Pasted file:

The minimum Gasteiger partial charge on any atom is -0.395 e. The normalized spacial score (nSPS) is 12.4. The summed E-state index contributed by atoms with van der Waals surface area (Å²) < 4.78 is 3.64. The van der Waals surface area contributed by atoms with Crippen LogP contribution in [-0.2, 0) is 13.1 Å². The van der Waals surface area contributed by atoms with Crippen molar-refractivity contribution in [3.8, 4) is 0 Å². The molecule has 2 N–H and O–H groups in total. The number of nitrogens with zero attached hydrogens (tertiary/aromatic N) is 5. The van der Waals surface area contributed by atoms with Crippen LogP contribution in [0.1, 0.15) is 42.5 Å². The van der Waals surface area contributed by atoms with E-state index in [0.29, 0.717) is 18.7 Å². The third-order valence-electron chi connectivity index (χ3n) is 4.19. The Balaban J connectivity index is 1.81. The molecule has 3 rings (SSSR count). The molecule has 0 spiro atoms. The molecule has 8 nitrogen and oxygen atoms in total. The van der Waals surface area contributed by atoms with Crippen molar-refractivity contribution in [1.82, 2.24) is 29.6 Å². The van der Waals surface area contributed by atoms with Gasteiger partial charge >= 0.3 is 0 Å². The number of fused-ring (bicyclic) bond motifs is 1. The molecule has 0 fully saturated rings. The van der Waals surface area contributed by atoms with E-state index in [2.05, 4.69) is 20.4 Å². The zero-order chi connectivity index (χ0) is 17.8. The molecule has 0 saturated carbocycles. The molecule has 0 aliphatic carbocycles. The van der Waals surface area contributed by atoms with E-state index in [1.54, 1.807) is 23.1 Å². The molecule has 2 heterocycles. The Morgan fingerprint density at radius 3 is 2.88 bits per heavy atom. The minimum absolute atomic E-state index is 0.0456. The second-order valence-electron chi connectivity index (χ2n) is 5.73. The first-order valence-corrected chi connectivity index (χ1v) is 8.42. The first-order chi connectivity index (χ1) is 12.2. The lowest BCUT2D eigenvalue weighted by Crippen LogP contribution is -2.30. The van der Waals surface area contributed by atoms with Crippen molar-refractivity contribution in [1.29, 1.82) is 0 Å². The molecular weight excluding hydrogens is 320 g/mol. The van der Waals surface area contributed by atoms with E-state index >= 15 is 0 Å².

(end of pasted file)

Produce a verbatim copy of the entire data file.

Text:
The minimum Gasteiger partial charge on any atom is -0.395 e. The normalized spacial score (nSPS) is 12.4. The summed E-state index contributed by atoms with van der Waals surface area (Å²) < 4.78 is 3.64. The van der Waals surface area contributed by atoms with Crippen LogP contribution in [-0.2, 0) is 13.1 Å². The van der Waals surface area contributed by atoms with Crippen molar-refractivity contribution in [3.8, 4) is 0 Å². The molecule has 2 N–H and O–H groups in total. The number of nitrogens with zero attached hydrogens (tertiary/aromatic N) is 5. The van der Waals surface area contributed by atoms with Crippen LogP contribution in [0.1, 0.15) is 42.5 Å². The van der Waals surface area contributed by atoms with E-state index in [0.29, 0.717) is 18.7 Å². The third-order valence-electron chi connectivity index (χ3n) is 4.19. The Balaban J connectivity index is 1.81. The molecule has 3 rings (SSSR count). The molecule has 0 spiro atoms. The molecule has 8 nitrogen and oxygen atoms in total. The van der Waals surface area contributed by atoms with Crippen molar-refractivity contribution in [1.82, 2.24) is 29.6 Å². The van der Waals surface area contributed by atoms with Gasteiger partial charge >= 0.3 is 0 Å². The number of fused-ring (bicyclic) bond motifs is 1. The molecule has 0 fully saturated rings. The van der Waals surface area contributed by atoms with E-state index in [2.05, 4.69) is 20.4 Å². The zero-order chi connectivity index (χ0) is 17.8. The molecule has 0 saturated carbocycles. The molecule has 0 aliphatic carbocycles. The van der Waals surface area contributed by atoms with E-state index in [1.54, 1.807) is 23.1 Å². The molecule has 2 heterocycles. The Morgan fingerprint density at radius 3 is 2.88 bits per heavy atom. The minimum absolute atomic E-state index is 0.0456. The second-order valence-electron chi connectivity index (χ2n) is 5.73. The first-order valence-corrected chi connectivity index (χ1v) is 8.42. The first-order chi connectivity index (χ1) is 12.2. The lowest BCUT2D eigenvalue weighted by Crippen LogP contribution is -2.30. The van der Waals surface area contributed by atoms with Crippen molar-refractivity contribution in [1.29, 1.82) is 0 Å². The molecular weight excluding hydrogens is 320 g/mol. The van der Waals surface area contributed by atoms with E-state index >= 15 is 0 Å².